And while you are making your offer or waiting for it to be accepted, email is the preferred method of communication with the very busy REO agent. Because of how few REO agents there are in Las Vegas today, some of them have hundreds of listings. As a result, most have developed automated systems to deal with the volume.
"The banks and their asset management teams are automated today. We rarely speak on the phone with each other," says Leslie. "There are only a handful of REO agents in Las Vegas today and we are all automated too. Everything is online. Some buyer's agents are having a tough time making the transition but email is the absolute best means of communication in the REO world today."
The next biggest challenge today on making an offer on a bank-owned property is to know the offer rules of the property you are trying to buy.
Leslie says offers that come in where the listing information has been ignored are not likely to be accepted. If you want your offer to be taken seriously, read the listing carefully, and follow the directions.
For example, if the listing says you need an "approval letter from ABC Bank," and you send one in from XYZ Bank, the offer will probably not even be considered.
Keep in mind, the seller is a bank. They understand the lending challenges today. They don't want to waste any time as time could mean further depreciation and costs. Your offer needs to come in from a respected lender whose bank they recognize. Quite often they want you to be approved by their own institution.
If the listing asks for "proof of funds on all cash offers" and your offer doesn't come with the proof attached, plan on rejection.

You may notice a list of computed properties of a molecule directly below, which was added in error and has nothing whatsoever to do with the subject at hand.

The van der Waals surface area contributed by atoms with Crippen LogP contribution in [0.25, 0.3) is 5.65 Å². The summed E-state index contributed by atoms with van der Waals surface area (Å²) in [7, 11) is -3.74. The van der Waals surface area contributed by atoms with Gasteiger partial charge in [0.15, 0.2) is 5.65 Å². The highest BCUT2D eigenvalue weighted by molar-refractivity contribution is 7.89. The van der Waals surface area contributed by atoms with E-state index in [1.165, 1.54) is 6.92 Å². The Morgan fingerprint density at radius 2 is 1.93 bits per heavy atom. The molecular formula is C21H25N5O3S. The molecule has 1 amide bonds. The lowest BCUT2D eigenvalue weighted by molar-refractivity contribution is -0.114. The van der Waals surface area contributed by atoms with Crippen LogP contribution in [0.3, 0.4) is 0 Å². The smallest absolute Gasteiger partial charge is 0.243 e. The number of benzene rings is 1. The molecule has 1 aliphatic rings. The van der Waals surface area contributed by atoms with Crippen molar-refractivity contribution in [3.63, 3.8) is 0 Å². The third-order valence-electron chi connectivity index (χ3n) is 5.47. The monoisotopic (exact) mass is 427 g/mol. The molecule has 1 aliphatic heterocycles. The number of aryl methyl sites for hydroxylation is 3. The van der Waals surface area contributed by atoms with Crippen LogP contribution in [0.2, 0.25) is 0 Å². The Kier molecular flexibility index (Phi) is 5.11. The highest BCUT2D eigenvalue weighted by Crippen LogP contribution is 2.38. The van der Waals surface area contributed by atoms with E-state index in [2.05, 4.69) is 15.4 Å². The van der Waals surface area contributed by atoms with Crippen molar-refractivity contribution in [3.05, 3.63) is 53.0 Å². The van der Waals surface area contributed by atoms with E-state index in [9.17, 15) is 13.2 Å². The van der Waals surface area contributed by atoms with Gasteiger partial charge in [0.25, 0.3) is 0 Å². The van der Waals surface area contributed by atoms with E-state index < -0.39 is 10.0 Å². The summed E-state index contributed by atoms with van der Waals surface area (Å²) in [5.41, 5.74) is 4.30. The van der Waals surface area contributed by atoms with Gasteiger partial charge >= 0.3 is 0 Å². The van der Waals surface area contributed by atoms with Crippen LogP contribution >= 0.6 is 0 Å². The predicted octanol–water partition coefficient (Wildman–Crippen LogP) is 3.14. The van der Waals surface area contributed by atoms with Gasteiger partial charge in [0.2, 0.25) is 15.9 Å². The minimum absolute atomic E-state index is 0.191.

"The banks are so automated that if an offer comes in without a mandatory offer condition, the bank's advanced system may reject it automatically without review from the asset manager," Leslie says.
Know your property as well, Leslie advises. The bank hasn't been in the property. However, when there is something wrong with it, they usually know about it through the listing agent.
So let's say you make an offer on the property, yet you don't address the property challenges. This makes your offer very weak and will likely result in it being rejected or not even considered.
For example, you are buying a home and you are doing an FHA loan. FHA requires that the home be marketable, sound, secure, and safe.
Some of the items FHA will require to be fixed are broken windows, rooms without flooring, faulty plumbing, broken entry and exit doors, missing A/C units, etc.
So, you love the home but it has a few broken windows and there is no flooring in the master bedroom.
You meet with your lender and you decide an FHA loan is best for you. You don't tell the lender about the window and floor. Then, you make an offer, yet you don't address the windows and flooring in your offer.
The REO listing agent is usually a very experienced agent who works with banks. They know their lending guidelines. They know FHA today. They know these fixes will cost money and they have usually prepared the seller to make these changes for the buyer.
Let's say, they have estimated the cost to fix these items at $2500.
They know you can't close your FHA loan without fixing these items, yet you make no mention of the windows and floor in your offer.
Didn't find the answer you wanted? Ask one of your own.